Now in one fell swoop, that jerkface—and all their awful contributions to your community—can be wiped off the face of the planet.
Oh, happy day!
Why is this important for community strategy? Ever heard of the phrase, “Monkey see, monkey do?”
Humans are imitators; we learn by repeating the actions of others who have gone before us. We naturally mimic behavior that we see… especially in tribes that are linked to our personal identities.
It gets a little complicated from there, but the main takeaway here is that bad behavior can easily create more bad behavior in communities. Our brains are just wired for it (good news though—good behavior works the same way!).
By removing toxic comments and posts, community managers are looking to educate their groups on the proper way to behave — it’s often less a matter of “policing” and more to do with removing barriers to valuable conversations.
The new member clean-up feature will go far in helping community managers keep their communities moving forward; a thriving, happy family that doesn’t have room for the haters.
Scheduled posts: Group admins and moderators can create and conveniently schedule posts on a specific day and time.
Um, yes, please.
Creating engaging, consistent community content is a cornerstone to helping community members connect with one another.
For example, in our DigitalMarketer Engage Facebook group, we create a #OneWeekOneThing post every Monday so our community members can keep each other accountable on big goals…
On Friday’s there’s the #CelebrateTheWin post so our members can celebrate their achievements…
Not to mention our members-only weekly webinar announcements…
And monthly content like #HotSeat!
Community managers understand the power of consistent community-building content… having the ability to schedule these posts is a HUGE time-saver!
That time can be spent actually participating in community conversations instead of creating them.
Group-to-group linking: We’re beginning to test group-to-group linking, which allows group admins to recommend similar or related groups to their members. This is just the beginning of ways that we’re helping bring communities and sub-communities closer together.
THIS. THIS S!*T RIGHT HERE.
Why, you might ask, am I so excited about this particular feature, given all the greatness that was just announced?
Two words: Social Density.
OK, four more words…
It’s too damn high.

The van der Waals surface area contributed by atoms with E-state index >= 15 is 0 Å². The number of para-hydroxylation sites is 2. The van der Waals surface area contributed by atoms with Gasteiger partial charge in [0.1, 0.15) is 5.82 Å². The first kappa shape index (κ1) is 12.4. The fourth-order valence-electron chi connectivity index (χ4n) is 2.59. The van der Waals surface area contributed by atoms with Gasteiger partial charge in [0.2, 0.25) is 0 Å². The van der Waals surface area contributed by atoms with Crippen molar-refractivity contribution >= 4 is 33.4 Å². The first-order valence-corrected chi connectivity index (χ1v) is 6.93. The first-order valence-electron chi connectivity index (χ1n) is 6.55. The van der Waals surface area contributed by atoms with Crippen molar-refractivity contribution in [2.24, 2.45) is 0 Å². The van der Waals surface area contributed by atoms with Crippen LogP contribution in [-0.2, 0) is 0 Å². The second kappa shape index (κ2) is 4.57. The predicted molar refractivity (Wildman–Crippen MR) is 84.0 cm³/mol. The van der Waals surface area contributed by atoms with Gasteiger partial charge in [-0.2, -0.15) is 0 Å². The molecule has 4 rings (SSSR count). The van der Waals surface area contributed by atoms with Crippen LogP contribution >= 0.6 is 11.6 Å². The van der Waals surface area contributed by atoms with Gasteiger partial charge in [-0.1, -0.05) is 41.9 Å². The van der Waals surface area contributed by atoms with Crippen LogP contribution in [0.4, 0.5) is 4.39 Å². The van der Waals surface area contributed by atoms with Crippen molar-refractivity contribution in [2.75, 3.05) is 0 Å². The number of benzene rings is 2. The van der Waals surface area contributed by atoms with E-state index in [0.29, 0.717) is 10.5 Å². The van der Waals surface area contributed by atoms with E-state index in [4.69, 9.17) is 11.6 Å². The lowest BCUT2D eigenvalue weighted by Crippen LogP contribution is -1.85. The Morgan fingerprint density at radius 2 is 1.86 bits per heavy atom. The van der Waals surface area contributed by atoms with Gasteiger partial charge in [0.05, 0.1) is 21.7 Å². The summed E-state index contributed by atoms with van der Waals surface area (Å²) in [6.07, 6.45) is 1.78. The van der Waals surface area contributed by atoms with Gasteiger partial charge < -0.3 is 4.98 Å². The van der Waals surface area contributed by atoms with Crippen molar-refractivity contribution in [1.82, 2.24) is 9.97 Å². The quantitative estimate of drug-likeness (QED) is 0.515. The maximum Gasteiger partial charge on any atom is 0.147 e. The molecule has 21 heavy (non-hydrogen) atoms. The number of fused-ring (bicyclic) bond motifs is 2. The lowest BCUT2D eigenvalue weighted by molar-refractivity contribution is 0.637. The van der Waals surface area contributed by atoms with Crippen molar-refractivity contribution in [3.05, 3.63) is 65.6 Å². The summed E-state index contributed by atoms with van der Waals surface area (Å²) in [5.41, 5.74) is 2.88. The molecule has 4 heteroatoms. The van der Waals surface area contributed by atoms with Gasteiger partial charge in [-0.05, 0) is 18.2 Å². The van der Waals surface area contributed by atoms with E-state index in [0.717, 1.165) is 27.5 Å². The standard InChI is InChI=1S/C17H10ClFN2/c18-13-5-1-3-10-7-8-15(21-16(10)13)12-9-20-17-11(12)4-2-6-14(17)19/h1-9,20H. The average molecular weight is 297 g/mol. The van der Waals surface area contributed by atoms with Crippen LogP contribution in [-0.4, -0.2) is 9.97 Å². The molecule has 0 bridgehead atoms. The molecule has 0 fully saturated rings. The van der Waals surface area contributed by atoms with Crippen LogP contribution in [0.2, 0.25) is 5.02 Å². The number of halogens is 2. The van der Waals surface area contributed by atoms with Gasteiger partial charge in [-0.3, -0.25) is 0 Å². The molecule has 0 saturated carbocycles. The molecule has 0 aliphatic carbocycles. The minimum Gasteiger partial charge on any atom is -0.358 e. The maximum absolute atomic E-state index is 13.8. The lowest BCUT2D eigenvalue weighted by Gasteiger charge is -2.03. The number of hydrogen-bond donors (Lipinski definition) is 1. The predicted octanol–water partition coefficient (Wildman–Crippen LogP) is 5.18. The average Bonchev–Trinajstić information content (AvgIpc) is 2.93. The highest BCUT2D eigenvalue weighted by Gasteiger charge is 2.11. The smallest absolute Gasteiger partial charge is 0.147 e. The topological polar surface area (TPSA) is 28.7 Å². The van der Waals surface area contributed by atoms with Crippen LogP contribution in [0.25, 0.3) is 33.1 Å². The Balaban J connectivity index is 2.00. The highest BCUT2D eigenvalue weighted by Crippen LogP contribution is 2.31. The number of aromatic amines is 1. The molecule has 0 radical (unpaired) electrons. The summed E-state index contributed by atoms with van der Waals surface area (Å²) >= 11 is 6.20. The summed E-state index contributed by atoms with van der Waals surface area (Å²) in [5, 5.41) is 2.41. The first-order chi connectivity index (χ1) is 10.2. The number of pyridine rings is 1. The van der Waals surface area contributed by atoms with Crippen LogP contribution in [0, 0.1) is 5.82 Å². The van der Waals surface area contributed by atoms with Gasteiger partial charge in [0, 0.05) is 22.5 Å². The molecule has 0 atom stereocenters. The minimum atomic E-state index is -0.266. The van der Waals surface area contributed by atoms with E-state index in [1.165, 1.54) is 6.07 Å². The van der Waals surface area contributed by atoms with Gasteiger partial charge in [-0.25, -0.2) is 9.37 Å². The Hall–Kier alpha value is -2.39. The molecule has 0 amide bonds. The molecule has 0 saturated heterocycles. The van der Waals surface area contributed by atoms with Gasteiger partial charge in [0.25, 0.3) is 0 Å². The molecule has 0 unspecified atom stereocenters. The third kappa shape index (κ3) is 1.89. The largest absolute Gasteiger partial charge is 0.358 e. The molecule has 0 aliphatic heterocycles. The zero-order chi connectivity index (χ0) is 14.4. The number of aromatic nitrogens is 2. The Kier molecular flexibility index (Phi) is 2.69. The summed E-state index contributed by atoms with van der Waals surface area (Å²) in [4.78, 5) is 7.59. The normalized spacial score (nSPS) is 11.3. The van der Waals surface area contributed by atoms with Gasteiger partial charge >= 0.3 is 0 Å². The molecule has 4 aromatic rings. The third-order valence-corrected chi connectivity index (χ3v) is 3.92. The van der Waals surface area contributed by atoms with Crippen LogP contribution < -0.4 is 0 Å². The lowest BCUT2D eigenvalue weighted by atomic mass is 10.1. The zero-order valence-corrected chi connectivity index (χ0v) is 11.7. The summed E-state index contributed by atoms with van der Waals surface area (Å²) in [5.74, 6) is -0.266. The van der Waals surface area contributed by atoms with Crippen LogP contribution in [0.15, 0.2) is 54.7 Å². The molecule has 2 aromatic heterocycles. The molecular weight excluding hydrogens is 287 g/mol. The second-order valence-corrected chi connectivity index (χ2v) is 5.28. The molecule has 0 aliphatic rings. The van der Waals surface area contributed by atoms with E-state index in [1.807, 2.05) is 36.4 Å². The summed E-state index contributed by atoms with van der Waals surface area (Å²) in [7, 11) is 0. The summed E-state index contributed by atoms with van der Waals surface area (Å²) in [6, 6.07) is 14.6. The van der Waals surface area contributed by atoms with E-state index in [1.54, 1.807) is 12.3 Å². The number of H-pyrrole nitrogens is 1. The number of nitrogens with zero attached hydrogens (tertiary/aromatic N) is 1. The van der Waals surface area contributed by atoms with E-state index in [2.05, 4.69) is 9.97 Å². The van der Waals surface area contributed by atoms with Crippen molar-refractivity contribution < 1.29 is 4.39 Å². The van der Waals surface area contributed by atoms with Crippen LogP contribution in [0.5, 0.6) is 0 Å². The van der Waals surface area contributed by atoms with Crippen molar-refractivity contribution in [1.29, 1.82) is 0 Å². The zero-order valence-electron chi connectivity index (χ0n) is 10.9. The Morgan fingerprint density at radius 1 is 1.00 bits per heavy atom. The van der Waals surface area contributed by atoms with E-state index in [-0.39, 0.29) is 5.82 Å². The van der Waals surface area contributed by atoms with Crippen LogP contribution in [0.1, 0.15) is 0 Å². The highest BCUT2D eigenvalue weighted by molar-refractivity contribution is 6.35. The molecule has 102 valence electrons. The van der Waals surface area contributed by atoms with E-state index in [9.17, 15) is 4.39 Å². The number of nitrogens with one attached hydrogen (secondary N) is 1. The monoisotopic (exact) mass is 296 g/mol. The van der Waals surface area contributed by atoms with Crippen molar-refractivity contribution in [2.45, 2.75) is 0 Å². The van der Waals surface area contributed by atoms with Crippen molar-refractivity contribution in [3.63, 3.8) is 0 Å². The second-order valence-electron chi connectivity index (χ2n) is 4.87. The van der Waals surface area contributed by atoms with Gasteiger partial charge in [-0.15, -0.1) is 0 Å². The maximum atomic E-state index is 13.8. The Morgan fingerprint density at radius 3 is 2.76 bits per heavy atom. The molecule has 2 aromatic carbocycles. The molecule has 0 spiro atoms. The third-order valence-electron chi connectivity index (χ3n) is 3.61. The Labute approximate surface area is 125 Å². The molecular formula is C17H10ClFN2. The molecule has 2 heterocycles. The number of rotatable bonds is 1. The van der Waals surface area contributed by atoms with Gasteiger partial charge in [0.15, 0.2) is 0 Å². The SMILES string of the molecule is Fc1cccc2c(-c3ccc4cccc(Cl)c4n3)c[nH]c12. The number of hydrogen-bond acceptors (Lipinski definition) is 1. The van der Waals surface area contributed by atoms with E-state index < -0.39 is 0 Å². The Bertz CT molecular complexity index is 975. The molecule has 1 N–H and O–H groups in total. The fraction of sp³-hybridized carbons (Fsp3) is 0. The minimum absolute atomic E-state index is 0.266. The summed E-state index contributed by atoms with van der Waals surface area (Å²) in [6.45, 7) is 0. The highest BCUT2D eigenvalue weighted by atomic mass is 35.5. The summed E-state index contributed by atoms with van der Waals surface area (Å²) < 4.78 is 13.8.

If you’re not in the know on community management lingo, social density refers to the amount of conversation that can happen in a set space.
For example, let’s say you take five people…
…and put them in the Kauffman Stadium (go Royals!)
That stadium would feel super empty, right?
But let’s take those same five people and put them in a filing room…
Now we have the opposite problem — it’s way too cramped!
The same concept applies to conversations in online communities—if your social density is too low, not enough activity is happening to keep new members interested in participating.
If it’s too high, there are so many different conversations happening that it’s impossible to keep up. Large Facebook Groups (like the DM Engage community) suffers from a very high social density.
With nearly 10,000 members, there is such an overload of new conversations and active discussions that it’s difficult for new members to plug in and for active members to find where they can best contribute.
It’s a problem that stunts community growth.
Other community platforms, like forums, address high social density by creating subtopics, like Reddit famously does here:
This keeps different discussion topics in their own dedicated area, so conversations don’t get cluttered.
Until now, creating subgroups or subtopics was an impossibility on the Facebook platform. Community managers who struggled with high social density had to do their best to organize content on their own.
The new group linking feature could be a solution for organizing subtopics of communities by groups conversation topics into their own groups — without alienating the community as a whole.
All in all, each of these new features is exciting for community managers. It’s so encouraging that Facebook is now viewing Facebook Groups as a tool for truly bringing people together — and helping community professionals do their jobs better!
Has your Facebook Group been access to these new tools yet? We want to hear about it!